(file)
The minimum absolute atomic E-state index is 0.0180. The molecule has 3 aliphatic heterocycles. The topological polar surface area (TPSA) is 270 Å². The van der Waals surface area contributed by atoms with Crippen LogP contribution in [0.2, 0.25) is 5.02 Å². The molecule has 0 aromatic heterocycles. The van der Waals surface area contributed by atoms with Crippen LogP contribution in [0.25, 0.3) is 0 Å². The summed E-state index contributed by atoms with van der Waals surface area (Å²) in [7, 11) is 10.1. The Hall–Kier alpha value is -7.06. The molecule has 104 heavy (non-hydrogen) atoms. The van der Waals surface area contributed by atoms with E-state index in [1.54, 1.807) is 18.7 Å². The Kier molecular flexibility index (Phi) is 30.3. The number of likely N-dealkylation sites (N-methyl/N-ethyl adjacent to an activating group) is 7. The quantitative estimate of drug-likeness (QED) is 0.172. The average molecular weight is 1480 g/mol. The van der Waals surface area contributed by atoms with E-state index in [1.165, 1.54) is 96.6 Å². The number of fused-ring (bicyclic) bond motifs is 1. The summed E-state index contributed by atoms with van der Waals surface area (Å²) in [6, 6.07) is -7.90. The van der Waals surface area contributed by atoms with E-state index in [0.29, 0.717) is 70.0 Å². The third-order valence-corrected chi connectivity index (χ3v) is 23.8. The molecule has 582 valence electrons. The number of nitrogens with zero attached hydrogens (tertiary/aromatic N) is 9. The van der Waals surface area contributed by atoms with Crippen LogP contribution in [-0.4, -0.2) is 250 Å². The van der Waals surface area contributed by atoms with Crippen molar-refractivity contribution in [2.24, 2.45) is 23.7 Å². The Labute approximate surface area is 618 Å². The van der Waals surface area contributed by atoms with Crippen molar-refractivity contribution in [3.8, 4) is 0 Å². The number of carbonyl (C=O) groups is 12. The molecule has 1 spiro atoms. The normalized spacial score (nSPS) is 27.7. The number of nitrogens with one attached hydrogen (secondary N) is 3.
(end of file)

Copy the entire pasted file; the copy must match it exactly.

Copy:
The minimum absolute atomic E-state index is 0.0180. The molecule has 3 aliphatic heterocycles. The topological polar surface area (TPSA) is 270 Å². The van der Waals surface area contributed by atoms with Crippen LogP contribution in [0.2, 0.25) is 5.02 Å². The molecule has 0 aromatic heterocycles. The van der Waals surface area contributed by atoms with Crippen LogP contribution in [0.25, 0.3) is 0 Å². The summed E-state index contributed by atoms with van der Waals surface area (Å²) in [7, 11) is 10.1. The Hall–Kier alpha value is -7.06. The molecule has 104 heavy (non-hydrogen) atoms. The van der Waals surface area contributed by atoms with E-state index in [1.54, 1.807) is 18.7 Å². The Kier molecular flexibility index (Phi) is 30.3. The number of likely N-dealkylation sites (N-methyl/N-ethyl adjacent to an activating group) is 7. The quantitative estimate of drug-likeness (QED) is 0.172. The average molecular weight is 1480 g/mol. The van der Waals surface area contributed by atoms with E-state index in [1.165, 1.54) is 96.6 Å². The number of fused-ring (bicyclic) bond motifs is 1. The summed E-state index contributed by atoms with van der Waals surface area (Å²) in [6, 6.07) is -7.90. The van der Waals surface area contributed by atoms with E-state index in [0.29, 0.717) is 70.0 Å². The third-order valence-corrected chi connectivity index (χ3v) is 23.8. The molecule has 582 valence electrons. The number of nitrogens with zero attached hydrogens (tertiary/aromatic N) is 9. The van der Waals surface area contributed by atoms with Crippen LogP contribution in [-0.4, -0.2) is 250 Å². The van der Waals surface area contributed by atoms with Crippen molar-refractivity contribution in [2.24, 2.45) is 23.7 Å². The Labute approximate surface area is 618 Å². The van der Waals surface area contributed by atoms with Crippen molar-refractivity contribution in [3.8, 4) is 0 Å². The number of carbonyl (C=O) groups is 12. The molecule has 1 spiro atoms. The normalized spacial score (nSPS) is 27.7. The number of nitrogens with one attached hydrogen (secondary N) is 3.